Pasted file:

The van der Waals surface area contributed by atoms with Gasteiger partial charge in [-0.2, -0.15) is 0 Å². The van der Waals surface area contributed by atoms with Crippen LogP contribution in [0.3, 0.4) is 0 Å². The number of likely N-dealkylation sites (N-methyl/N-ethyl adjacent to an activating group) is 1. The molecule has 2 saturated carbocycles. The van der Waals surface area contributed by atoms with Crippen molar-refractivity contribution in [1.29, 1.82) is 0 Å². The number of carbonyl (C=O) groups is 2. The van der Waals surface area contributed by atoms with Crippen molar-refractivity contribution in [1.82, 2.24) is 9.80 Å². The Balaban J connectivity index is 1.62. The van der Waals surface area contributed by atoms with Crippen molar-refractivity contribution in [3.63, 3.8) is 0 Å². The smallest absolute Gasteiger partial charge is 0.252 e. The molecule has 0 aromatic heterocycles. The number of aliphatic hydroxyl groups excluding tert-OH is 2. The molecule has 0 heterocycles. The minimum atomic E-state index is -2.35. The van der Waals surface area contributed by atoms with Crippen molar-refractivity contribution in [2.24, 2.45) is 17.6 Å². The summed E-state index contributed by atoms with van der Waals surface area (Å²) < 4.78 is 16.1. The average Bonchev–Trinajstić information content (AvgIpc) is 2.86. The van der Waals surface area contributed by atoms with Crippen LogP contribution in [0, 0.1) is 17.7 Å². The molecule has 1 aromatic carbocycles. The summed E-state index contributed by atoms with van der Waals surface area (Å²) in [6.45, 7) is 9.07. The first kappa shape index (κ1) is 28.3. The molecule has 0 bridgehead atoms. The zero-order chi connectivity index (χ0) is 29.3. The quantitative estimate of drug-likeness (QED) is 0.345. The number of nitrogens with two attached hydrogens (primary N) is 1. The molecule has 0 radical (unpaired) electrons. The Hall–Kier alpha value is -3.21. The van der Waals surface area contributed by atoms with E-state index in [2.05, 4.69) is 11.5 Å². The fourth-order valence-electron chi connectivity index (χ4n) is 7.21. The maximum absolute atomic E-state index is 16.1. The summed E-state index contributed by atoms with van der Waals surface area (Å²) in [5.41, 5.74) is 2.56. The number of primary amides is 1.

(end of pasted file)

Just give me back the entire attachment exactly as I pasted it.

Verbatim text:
The van der Waals surface area contributed by atoms with Gasteiger partial charge in [-0.2, -0.15) is 0 Å². The van der Waals surface area contributed by atoms with Crippen LogP contribution in [0.3, 0.4) is 0 Å². The number of likely N-dealkylation sites (N-methyl/N-ethyl adjacent to an activating group) is 1. The molecule has 2 saturated carbocycles. The van der Waals surface area contributed by atoms with Crippen molar-refractivity contribution in [1.29, 1.82) is 0 Å². The number of carbonyl (C=O) groups is 2. The van der Waals surface area contributed by atoms with Crippen molar-refractivity contribution in [1.82, 2.24) is 9.80 Å². The Balaban J connectivity index is 1.62. The van der Waals surface area contributed by atoms with Crippen molar-refractivity contribution in [3.63, 3.8) is 0 Å². The smallest absolute Gasteiger partial charge is 0.252 e. The molecule has 0 aromatic heterocycles. The number of aliphatic hydroxyl groups excluding tert-OH is 2. The molecule has 0 heterocycles. The minimum atomic E-state index is -2.35. The van der Waals surface area contributed by atoms with Crippen molar-refractivity contribution in [2.24, 2.45) is 17.6 Å². The summed E-state index contributed by atoms with van der Waals surface area (Å²) < 4.78 is 16.1. The average Bonchev–Trinajstić information content (AvgIpc) is 2.86. The van der Waals surface area contributed by atoms with Crippen LogP contribution in [0, 0.1) is 17.7 Å². The molecule has 1 aromatic carbocycles. The summed E-state index contributed by atoms with van der Waals surface area (Å²) in [6.45, 7) is 9.07. The first kappa shape index (κ1) is 28.3. The molecule has 0 bridgehead atoms. The zero-order chi connectivity index (χ0) is 29.3. The quantitative estimate of drug-likeness (QED) is 0.345. The number of nitrogens with two attached hydrogens (primary N) is 1. The molecule has 0 radical (unpaired) electrons. The Hall–Kier alpha value is -3.21. The van der Waals surface area contributed by atoms with E-state index in [2.05, 4.69) is 11.5 Å². The fourth-order valence-electron chi connectivity index (χ4n) is 7.21. The maximum absolute atomic E-state index is 16.1. The summed E-state index contributed by atoms with van der Waals surface area (Å²) in [5.41, 5.74) is 2.56. The number of primary amides is 1.